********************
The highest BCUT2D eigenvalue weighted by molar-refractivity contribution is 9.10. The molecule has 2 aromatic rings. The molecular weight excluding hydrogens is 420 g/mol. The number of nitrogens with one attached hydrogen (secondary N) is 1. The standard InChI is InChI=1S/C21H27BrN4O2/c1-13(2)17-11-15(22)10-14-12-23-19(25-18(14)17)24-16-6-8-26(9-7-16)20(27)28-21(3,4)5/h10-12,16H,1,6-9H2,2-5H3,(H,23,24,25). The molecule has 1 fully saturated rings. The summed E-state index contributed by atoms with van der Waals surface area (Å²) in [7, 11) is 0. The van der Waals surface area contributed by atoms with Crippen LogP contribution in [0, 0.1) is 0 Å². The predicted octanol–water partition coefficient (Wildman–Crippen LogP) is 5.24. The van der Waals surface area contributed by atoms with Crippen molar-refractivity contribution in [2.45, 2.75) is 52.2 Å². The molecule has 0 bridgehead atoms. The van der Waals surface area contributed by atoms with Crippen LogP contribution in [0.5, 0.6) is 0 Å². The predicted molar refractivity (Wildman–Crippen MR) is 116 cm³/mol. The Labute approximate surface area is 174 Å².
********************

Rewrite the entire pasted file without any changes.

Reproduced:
The highest BCUT2D eigenvalue weighted by molar-refractivity contribution is 9.10. The molecule has 2 aromatic rings. The molecular weight excluding hydrogens is 420 g/mol. The number of nitrogens with one attached hydrogen (secondary N) is 1. The standard InChI is InChI=1S/C21H27BrN4O2/c1-13(2)17-11-15(22)10-14-12-23-19(25-18(14)17)24-16-6-8-26(9-7-16)20(27)28-21(3,4)5/h10-12,16H,1,6-9H2,2-5H3,(H,23,24,25). The molecule has 1 fully saturated rings. The summed E-state index contributed by atoms with van der Waals surface area (Å²) in [7, 11) is 0. The van der Waals surface area contributed by atoms with Crippen LogP contribution in [0, 0.1) is 0 Å². The predicted octanol–water partition coefficient (Wildman–Crippen LogP) is 5.24. The van der Waals surface area contributed by atoms with Crippen molar-refractivity contribution in [2.45, 2.75) is 52.2 Å². The molecule has 0 bridgehead atoms. The van der Waals surface area contributed by atoms with Crippen LogP contribution in [0.5, 0.6) is 0 Å². The predicted molar refractivity (Wildman–Crippen MR) is 116 cm³/mol. The Labute approximate surface area is 174 Å².